This is continued from Part 1

Improve Your Understanding Of Exertion

Likely, some of you have been working earnestly on your stroke and your breathing, but it is still not coming as easy as you think it should be. You are getting to air, but it still doesn’t feel like enough. 

It is possible that your foundation, your stroke fundamentals, are good enough to support easy breathing, and your technique for breathing is adequate, but you are just not in as good of shape as you thought you were to generate more power in swimming or sustain power longer. Or it is possible that you are in good enough shape, but you don’t like the uncomfortable sensations that necessarily arise when you are working at a higher level of exertion.

There is pain that is a messenger from the body that something is wrong and urges you to find the cause and make a correction. And then there is discomfort in the body that indicates healthy changes are taking place in response to higher or prolonged effort. This discomfort is not something to remove but something to change your emotional response to. Recognizing the difference is a critical part of your athletic training.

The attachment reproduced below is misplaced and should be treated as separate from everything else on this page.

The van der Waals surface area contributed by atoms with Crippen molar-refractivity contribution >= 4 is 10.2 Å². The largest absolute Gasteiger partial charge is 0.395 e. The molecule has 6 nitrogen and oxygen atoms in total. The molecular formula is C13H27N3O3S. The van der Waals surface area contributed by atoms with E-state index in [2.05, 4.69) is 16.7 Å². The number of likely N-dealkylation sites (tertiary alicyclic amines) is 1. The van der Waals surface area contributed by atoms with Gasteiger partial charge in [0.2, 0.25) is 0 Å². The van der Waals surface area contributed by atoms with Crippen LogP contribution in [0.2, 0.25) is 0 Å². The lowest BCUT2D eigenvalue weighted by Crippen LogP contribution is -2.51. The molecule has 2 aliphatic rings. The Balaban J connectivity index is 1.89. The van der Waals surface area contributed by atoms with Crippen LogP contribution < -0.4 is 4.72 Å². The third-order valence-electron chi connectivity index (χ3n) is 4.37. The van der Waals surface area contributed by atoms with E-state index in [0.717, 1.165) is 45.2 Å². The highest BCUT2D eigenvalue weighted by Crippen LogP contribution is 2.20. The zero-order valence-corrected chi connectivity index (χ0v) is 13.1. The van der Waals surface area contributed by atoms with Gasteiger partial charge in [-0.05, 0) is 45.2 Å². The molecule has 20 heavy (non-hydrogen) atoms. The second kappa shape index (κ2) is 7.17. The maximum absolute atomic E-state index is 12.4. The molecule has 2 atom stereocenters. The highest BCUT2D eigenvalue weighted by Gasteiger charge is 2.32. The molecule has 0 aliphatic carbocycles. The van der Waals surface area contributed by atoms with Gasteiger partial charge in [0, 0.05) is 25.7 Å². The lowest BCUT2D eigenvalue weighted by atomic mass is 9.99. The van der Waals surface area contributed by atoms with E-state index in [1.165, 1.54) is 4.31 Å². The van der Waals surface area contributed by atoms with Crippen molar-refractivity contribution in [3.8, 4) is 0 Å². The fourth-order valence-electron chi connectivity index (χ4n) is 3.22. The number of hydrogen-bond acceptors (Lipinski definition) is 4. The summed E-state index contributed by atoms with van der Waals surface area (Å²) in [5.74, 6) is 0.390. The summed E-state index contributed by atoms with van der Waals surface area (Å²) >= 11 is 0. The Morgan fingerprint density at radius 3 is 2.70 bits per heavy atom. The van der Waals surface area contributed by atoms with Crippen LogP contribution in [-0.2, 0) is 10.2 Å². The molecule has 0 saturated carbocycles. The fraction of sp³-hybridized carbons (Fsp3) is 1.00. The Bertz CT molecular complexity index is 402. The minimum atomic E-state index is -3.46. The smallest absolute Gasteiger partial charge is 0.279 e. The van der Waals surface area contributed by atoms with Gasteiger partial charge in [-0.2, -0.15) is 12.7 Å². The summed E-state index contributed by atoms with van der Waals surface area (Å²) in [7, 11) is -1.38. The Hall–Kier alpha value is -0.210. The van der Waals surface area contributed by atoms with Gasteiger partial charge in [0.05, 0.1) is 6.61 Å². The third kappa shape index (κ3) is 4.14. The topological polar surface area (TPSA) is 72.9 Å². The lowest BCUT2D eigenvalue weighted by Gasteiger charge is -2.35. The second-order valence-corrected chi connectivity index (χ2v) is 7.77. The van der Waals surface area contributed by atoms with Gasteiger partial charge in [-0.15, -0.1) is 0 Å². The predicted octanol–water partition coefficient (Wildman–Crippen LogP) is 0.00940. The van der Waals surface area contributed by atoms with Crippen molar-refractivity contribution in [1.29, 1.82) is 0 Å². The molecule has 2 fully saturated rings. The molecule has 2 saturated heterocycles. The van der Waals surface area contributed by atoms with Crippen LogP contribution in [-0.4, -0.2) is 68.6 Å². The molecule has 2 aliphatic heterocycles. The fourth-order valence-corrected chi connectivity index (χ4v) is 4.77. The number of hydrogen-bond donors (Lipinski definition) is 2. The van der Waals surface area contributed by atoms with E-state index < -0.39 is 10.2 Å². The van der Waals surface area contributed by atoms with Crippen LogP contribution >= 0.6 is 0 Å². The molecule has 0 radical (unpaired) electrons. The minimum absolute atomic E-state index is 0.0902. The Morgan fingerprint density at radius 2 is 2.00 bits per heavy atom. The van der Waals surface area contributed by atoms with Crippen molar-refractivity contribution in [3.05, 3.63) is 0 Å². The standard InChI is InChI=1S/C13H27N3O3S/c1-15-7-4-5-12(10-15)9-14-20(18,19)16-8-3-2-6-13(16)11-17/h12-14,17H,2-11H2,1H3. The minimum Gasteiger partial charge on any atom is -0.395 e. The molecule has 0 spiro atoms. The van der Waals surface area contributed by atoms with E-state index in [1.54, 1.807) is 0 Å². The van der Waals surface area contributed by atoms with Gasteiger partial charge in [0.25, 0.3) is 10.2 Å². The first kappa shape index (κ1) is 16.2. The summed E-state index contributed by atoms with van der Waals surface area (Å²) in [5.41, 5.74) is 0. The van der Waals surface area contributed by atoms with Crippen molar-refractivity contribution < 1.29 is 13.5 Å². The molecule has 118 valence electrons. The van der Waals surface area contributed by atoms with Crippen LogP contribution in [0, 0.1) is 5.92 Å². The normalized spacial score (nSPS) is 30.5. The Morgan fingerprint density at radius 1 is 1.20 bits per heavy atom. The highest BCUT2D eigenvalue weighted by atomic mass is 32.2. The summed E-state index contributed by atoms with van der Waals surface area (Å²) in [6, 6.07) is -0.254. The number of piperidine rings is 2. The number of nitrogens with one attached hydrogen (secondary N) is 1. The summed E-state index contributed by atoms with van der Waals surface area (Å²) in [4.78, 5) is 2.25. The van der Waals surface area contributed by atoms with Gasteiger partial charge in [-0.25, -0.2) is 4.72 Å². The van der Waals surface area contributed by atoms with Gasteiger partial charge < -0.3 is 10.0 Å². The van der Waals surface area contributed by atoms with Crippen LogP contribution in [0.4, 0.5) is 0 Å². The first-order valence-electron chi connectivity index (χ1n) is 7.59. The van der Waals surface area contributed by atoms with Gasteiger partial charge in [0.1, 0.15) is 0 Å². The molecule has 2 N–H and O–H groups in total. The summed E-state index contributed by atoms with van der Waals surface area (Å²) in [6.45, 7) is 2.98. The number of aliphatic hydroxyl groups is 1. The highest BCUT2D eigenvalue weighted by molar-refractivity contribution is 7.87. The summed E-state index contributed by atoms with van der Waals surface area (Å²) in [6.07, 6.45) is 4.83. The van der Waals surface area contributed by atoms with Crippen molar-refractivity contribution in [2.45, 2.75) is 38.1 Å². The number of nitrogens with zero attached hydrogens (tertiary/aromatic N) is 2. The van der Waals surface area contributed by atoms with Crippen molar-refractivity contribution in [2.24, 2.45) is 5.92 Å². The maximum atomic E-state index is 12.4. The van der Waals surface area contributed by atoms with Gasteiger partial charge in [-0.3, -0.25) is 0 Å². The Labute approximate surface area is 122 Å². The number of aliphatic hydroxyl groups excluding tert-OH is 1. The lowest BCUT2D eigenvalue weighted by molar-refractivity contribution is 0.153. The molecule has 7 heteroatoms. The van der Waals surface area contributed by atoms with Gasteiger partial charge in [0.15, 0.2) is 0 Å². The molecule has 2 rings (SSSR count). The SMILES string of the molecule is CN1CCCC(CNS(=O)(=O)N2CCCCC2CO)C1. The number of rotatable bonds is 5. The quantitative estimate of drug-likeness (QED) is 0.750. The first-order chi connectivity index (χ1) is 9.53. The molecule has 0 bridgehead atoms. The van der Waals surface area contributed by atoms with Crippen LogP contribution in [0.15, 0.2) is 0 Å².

Avoid These Extremes

The two extremes that we must avoid are:

  1. ignoring the pain messenger from incorrect movement patterns
  2. avoiding the discomfort of higher, healthy exertion

It is easily understood that you must fix painful problems in your stroke that indicate you are on the path to an injury. But you also have to learn to recognize the healthy sensations of higher exertion – burning muscles, higher heart rate, and heavier respiration. Breathing is bringing oxygen and carrying away waste products from the blood. Blood chemistry is changing as it delivers that oxygen and tries to extract waste products from the muscles, and therefore the muscles burn a bit more.

 

Breathing In Water Is Not Normal

On land, you can breath as you please. In the act of swimming (with head submerged) you have to breathe rhythmically with the opportunities presented by the stroke cycle. You might breath on every second or third or fourth strokes. Even at slowest functional stroke tempos, you have maybe 1.5 seconds between strokes, and using this tempo as an example, you then must refrain from inhaling for 3.0 or 4.5 or 6.0 seconds intervals. Hopefully, you are exhaling steadily during the wait. Then, as your torso turns to the side this opens up the opportunity, just a fraction of that time, to turn the face to air for inhalation. You have maybe half a second ( unless you pause your stroke), time for just a quick sip of air.

The rhythmic stroke requires you to breathe in an asymmetric pattern – there is a long period where you can only exhale while the face in underwater, and then a very brief moment where you can inhale. You’ve got to get used to this asymmetric pattern that is unique to swimming in freestyle. This pattern is not ‘normal’ out of the water but it must become so in the water.